DOF, I wasn’t thinking of a fully hurricane-PROOF building. Nor can you do that much (except build higher levees or moving) against below seal-level spots, or those too close to the beach).

    You can however build houses that take much less damage from storms than the timberframe construction so common in the anglo-saxon world. You might only have to rebuild the roof instead of the whole house.

    Hey, I’m moving to NZ soon. They got the same building style. And the odd hurricane. Natch.

  8. Now I’m reading that residents of New Orleans have been told that they will be away from their homes for 3 to 4 months! Man, I just went through a storm that took out our power for 47 hours. I thought that was really bad. Sheesh!

    What in the world do you do for 3-4 months while officials get a “city” to a point where people can even return to it.


  9. It would be a ridiculously ambitious undertaking, but it would seem like the smart thing to do would be to dump fill dirt into New Orleans until it’s at least slightly above sea level before trying to rebuild the city. It would also help if they rebuilt the wetlands that the levees have drained which helped to protect against these storms in the past.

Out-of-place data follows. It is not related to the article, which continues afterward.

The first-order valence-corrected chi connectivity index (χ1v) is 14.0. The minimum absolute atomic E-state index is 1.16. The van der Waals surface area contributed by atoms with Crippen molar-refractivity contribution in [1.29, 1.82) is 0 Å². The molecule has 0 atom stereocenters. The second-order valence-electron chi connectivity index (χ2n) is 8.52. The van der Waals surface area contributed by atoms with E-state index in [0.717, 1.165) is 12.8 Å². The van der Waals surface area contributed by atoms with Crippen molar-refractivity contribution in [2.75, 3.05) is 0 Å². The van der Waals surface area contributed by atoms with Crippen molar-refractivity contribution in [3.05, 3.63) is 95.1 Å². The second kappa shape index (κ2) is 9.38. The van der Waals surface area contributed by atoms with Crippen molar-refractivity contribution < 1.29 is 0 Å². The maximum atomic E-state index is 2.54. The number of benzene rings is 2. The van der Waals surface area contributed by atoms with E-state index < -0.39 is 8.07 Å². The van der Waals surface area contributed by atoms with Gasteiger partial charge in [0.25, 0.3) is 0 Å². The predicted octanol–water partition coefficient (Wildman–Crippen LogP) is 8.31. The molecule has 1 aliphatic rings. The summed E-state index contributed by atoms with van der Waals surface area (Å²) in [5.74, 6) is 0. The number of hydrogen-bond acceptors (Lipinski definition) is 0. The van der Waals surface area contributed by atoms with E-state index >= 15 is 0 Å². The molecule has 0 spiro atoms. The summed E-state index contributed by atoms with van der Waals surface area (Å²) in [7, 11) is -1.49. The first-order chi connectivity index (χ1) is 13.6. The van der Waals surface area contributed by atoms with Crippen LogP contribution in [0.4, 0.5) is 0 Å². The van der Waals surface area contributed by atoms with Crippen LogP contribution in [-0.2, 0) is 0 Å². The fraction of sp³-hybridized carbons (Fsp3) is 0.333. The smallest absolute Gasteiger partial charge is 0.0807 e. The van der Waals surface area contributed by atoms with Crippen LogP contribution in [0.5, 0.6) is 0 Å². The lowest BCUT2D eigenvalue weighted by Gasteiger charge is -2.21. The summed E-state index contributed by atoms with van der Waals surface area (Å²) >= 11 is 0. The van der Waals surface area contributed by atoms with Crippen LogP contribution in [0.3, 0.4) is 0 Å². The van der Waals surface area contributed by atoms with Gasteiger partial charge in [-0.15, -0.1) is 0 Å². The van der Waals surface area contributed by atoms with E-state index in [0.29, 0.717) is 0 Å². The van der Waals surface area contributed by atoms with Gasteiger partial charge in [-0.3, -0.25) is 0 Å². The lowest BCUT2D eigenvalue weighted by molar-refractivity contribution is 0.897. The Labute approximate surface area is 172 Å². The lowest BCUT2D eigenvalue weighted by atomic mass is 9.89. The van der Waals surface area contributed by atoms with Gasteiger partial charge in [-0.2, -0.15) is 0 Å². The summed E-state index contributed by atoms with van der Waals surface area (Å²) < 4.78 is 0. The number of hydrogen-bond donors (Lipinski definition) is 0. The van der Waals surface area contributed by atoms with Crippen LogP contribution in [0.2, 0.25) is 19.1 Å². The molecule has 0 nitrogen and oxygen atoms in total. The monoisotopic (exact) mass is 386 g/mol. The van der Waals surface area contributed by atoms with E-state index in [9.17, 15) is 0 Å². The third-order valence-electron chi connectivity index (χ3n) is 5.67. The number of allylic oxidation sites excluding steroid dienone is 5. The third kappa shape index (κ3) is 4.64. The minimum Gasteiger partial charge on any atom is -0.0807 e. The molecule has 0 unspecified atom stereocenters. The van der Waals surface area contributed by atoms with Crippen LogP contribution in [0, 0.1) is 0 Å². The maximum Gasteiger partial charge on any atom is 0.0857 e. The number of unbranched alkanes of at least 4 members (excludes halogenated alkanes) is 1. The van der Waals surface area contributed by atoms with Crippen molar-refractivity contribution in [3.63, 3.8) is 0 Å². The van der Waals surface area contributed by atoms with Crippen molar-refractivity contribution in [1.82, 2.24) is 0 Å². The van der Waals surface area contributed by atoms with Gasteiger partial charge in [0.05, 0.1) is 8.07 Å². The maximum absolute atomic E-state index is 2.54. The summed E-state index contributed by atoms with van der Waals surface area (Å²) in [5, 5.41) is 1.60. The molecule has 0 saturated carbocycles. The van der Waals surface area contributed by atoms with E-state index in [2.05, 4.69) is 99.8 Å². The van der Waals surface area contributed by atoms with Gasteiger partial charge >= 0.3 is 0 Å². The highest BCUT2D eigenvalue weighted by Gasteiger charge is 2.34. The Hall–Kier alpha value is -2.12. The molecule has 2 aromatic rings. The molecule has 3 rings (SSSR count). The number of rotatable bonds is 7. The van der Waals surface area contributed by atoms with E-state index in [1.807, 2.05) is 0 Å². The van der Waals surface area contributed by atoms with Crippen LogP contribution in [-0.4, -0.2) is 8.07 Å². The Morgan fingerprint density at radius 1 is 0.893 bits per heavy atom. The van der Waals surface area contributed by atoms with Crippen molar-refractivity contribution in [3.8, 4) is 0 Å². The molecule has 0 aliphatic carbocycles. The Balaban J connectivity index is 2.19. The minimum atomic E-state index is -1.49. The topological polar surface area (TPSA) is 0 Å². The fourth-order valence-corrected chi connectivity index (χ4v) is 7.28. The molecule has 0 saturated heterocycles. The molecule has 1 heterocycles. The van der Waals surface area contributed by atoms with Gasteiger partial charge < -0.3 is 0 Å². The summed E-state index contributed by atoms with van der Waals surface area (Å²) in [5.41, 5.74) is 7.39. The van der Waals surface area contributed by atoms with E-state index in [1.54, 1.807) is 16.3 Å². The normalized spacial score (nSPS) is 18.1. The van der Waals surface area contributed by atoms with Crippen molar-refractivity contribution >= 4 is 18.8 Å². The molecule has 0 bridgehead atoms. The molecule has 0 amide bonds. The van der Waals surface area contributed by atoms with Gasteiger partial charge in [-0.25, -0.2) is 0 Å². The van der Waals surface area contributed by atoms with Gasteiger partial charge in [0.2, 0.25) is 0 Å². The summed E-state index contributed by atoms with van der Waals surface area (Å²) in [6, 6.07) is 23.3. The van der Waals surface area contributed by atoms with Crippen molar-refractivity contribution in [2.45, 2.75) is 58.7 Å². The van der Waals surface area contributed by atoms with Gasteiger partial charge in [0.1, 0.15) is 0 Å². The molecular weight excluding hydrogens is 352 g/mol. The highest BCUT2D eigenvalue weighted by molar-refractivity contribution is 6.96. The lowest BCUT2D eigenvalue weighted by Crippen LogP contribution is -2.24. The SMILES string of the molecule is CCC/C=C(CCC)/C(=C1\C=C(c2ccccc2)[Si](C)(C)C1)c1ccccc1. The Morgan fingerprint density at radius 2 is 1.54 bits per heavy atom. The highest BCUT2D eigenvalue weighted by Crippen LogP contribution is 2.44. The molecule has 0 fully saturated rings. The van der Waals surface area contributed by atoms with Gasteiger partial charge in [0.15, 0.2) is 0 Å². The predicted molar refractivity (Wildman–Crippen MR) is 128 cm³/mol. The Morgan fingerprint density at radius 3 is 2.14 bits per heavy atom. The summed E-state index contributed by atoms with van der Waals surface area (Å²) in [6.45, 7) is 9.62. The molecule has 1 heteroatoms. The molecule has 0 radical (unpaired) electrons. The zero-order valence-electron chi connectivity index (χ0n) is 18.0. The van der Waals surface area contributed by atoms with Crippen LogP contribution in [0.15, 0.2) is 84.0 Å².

But I doubt either of those things are likely to happen.

  10. Not likely.

    I don’t know if you remember much of the “Flood of ‘93” in St. Louis, but that flood took out a lot of places. Well, one of the places that got hit was a place called “Chesterfield Valley”. There were a few businesses there and a prison. They managed to remove all the prisoners before the flood engulfed the area. Anyway… Now, there is a *HUGE* shopping complex there and a bunch more businesses have built there.

    We were told that the flood of ‘93 was a “once in 150 year” flood. So what do they do, they build the place up like it ain’t ever going to happen again.

    On the other hand, another small suburb in St. Louis called Valley Park would get flooded out just about every other year. Yet the residents would rebuild and go back. The city/state/whoever decideds these things decided that that area of Valley Park would be turned into a Park and be done with it.

    New Orleans looks like it has some decent sized buildings in it’s heart. I can’t see anyone tearing those down so that they can build up the area to make it above sea level. I suspect they will just raise what ever tax is used to make sure the levee is rebuild and built to withstand something like a Cat 5 hurricane so that the city is a little safer.